The Republic of Singapore is a sovereign, island city, state that lies off the southern tip of the Malay Peninsula, about 140 kilometres north of the equator. It has a population of around 5.6 million and, according to the IMF, had the world’s third highest GDP per capita (PPP corrected) in 2015. English is widely spoken, and is one of the four official languages (the others being Malay, Mandarin, and Tamil).
At the time of the conference daytime temperatures will reach around 30 degrees C, becoming milder overnight (around the mid-20s). Expect showers, with occasional downpours, most days, but generally only for short periods. Umbrellas are essential, but it is far too warm for raincoats. Light cotton clothing is recommended, with light sweaters to deal with air conditioning in shops and hotels. It is recommended that you use sunblock, preferably SPF30 or higher, if outdoors for long periods of time.
Singapore is eight hours ahead of Greenwich Mean Time.
The official currency in Singapore is the Singapore dollar (S$). The dollar is divided into coins of 5c, 10c, 20c, 50c, and $1. Notes are issued in denominations of $2, $5, $10, $50, $100, $1000, and $10000 (the world’s most valuable bank note in circulation!). The latter are being withdrawn from circulation as they deteriorate.
Service fees and tipping
Singapore imposes a Goods and Services Tax (GST) of 7% on most financial transactions. A service charge of 10% is generally imposed by restaurants and hotels. Where this is the case, GST is imposed on this charge too. Thus you may see prices quoted as (for example) S$85++ (which means that you pay S$100.05). Tipping is rarely practiced (remember the 10% service charge!).
Most foreigners do not require a visa to visit Singapore. The exceptions are given at:
If you require a letter of invitation to apply for a visa please make an early request to the ESI Secretariat after you have paid your registration fee. If your visa application is unsuccessful, your registration fee will be refunded in full, but in Singapore dollars. You will be responsible for any transaction fees and exchange rate losses.
Getting to Singapore
Direct flights to Singapore’s Changi Airport are available from almost all major cities in the world. Singapore is also served by many budget airlines. Taxi is the most convenient way to get to and from the airport. The Mass Rapid Transit (MRT) train would be considerably cheaper than a taxi, but it is not very user-friendly when you are carrying heavy luggage. It also stops running at 11:18 pm. For comprehensive transfer details consult: http://www.changiairport.com
Transport around the island
Singapore has a comprehensive bus network that is clean, safe, and reliable: but slow. The MRT train system is much faster, but can sometimes be very crowded. Both are relatively cheap and tourist passes are available (see http://www.thesingaporetouristpass.com.sg/) Taxis are readily available and reasonably priced. It is recommended that you load the “Grab Taxi” app for Singapore on your mobile phone when you arrive.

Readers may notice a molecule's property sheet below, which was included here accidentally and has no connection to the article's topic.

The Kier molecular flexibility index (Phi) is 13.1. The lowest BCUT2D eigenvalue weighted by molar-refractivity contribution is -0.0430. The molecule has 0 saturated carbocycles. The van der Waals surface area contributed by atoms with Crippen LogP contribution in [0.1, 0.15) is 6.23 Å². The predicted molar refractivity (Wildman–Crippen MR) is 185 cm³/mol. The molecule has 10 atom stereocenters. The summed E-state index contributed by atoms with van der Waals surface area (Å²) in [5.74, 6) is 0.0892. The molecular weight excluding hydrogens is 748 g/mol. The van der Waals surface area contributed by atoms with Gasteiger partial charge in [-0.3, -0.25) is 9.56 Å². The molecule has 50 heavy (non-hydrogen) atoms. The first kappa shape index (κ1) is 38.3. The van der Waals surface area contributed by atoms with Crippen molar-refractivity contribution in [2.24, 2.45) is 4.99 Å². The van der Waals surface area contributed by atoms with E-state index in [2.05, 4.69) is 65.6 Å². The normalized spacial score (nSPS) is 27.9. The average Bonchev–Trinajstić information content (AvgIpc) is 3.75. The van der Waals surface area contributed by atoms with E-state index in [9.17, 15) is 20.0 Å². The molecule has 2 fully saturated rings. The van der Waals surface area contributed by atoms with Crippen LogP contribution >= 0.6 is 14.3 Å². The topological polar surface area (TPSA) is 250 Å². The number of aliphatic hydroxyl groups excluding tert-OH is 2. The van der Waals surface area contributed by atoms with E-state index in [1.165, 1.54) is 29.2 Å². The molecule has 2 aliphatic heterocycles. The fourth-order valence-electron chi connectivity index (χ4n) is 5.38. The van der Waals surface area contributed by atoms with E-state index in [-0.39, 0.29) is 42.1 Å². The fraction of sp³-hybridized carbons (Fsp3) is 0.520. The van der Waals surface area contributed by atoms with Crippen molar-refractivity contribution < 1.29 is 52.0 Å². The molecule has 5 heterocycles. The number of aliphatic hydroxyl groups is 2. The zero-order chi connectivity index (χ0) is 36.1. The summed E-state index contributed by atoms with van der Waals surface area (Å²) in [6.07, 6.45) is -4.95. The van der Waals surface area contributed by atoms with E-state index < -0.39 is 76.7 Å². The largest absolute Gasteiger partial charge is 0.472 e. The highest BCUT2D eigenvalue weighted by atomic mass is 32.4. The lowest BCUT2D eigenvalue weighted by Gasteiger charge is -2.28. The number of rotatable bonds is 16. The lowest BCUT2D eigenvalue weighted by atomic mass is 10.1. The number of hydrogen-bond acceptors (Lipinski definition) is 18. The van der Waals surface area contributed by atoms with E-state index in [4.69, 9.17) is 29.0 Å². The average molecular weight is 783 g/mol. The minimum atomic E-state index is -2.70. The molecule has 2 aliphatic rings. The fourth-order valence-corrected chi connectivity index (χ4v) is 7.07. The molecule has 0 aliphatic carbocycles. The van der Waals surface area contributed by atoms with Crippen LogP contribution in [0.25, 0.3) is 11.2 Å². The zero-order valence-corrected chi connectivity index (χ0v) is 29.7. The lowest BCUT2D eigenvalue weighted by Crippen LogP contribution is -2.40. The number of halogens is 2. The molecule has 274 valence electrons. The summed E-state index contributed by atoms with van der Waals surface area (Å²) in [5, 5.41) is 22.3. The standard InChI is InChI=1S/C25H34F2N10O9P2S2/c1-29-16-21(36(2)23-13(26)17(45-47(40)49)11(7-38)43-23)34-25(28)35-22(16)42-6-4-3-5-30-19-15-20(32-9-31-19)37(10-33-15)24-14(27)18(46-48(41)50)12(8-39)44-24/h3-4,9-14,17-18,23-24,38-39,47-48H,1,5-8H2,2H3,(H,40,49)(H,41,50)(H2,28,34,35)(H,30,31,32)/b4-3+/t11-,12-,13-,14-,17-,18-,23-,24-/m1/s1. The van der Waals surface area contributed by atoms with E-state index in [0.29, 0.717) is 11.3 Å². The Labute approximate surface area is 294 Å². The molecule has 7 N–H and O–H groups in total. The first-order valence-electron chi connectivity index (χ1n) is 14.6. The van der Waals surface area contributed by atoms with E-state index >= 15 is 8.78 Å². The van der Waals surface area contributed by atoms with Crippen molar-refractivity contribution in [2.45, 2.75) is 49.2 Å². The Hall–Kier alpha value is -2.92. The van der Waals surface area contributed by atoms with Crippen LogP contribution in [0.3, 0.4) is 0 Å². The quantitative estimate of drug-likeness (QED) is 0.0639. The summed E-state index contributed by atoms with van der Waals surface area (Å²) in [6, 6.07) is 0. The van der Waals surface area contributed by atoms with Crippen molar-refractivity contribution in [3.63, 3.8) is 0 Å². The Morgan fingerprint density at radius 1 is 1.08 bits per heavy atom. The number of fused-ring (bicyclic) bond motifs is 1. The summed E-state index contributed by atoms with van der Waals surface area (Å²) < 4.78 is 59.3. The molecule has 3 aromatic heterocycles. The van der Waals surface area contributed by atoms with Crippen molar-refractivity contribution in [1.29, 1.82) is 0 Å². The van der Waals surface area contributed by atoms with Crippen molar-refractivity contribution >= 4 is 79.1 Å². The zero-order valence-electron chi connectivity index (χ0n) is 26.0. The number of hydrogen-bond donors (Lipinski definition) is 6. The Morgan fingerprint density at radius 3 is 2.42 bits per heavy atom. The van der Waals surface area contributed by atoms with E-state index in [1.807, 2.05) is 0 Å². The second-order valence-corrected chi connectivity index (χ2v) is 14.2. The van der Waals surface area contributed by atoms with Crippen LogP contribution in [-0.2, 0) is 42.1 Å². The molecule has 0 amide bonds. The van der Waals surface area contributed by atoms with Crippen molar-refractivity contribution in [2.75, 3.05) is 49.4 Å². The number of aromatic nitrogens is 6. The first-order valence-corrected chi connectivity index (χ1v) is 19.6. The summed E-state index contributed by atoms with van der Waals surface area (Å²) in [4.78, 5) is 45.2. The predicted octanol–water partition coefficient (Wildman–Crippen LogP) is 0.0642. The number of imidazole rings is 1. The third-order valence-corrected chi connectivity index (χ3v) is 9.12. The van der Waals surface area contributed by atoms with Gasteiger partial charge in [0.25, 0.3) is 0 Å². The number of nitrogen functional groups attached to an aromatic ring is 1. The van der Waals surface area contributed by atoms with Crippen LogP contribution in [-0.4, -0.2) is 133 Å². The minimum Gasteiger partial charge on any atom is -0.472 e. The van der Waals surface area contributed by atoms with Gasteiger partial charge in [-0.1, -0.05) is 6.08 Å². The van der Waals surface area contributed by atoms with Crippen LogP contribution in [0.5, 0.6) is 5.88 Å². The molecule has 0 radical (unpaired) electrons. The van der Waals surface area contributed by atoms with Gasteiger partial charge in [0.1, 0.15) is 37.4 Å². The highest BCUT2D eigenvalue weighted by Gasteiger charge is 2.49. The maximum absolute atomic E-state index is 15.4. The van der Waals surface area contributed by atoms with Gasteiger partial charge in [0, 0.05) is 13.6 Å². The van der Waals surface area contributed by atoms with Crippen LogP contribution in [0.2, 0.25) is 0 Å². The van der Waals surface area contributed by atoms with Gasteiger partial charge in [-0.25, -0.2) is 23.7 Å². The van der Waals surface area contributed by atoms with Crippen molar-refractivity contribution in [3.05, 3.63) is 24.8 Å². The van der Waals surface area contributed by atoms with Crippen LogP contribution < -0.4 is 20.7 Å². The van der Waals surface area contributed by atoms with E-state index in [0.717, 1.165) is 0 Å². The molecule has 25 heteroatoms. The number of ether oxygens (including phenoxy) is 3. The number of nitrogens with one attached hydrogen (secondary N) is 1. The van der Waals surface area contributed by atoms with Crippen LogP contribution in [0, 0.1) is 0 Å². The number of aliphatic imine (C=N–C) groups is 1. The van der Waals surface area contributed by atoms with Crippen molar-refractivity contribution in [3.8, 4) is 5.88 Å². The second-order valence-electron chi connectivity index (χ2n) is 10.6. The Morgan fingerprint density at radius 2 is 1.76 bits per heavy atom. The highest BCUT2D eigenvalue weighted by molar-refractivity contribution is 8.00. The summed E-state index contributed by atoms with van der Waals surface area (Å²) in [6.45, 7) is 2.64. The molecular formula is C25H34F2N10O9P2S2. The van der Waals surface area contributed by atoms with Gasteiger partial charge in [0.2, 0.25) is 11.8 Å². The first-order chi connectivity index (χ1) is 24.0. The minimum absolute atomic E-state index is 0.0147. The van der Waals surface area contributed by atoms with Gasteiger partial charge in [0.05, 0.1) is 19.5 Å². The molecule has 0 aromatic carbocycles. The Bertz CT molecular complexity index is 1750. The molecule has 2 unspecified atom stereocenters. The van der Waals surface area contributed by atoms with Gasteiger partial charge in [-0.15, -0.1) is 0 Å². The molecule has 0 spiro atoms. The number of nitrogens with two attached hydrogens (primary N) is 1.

All taxis in Singapore are metered, but some will not take credit cards. Receipts must be issued upon request. The taxi meter shows the basic fare and the applicable surcharges. The latter involve a 25% surcharge during peak hours, a 50% surcharge from midnight to 5.59 am, and a S$3 city area surcharge (essentially a congestion tax) within the CBD (which includes the MBS complex). There is also a Changi Airport location surcharge (S$5 or S$3, depending on the time of day). Booking and credit card fees also apply, when relevant. Taxis can be hailed on the street, whilst taxi ranks are commonplace in the CBD and outside major shopping centres and hotels.
Social/tourist events and visits (at extra cost)
The Singapore Tourist Board has a comprehensive web site that can assist you in deciding upon your itinerary:
But here are a few ideas from the organisers:
Sentosa Island (a theme park that can be reached by an exhilarating cable car ride over the harbour)
Singapore Zoo (outstanding collection of animals in an open environment)
Singapore Botanic Gardens (Singapore’s first UNESCO Heritage Site: the Orchid Gardens are a must see)
The Battle Box, Fort Canning (Britain’s strategic HQ where the surrender of Singapore was decided in 1942)
Marina Bay and/or Orchard Road shopping precincts (what Singapore is famous for)
Food markets (also what Singapore is famous for)
Clarke Quay (for restaurants and night life: largely for tourists)
SISTIC Singapore: where you can book virtually any event happening on the island.
Suggested Pre and Post Conference tourist visits (at extra cost)
There are many leading cultural and vacation places within a three-hour flight from Singapore, including Angkor Wat, Bali, Bangkok, Phuket, Koh Samui, Penang, Malacca (bus trip), etc. However, please check for travel advice or warnings with the relevant agency in your home country if you plan to visit neighbouring countries during your visit.
Liability and insurance
Conference organizers cannot be held responsible for accidents involving conference participants or accompanying person, for damage, or loss of their personal property, or for cancellation expenses, regardless of cause. Participants are advised to organize their own travel insurance to cover them for their stay in Singapore.
Singapore is a relatively safe city, largely because anti-social behaviour (and that includes chewing gum) is not tolerated. Penalties for drug use and/or trafficking can be severe.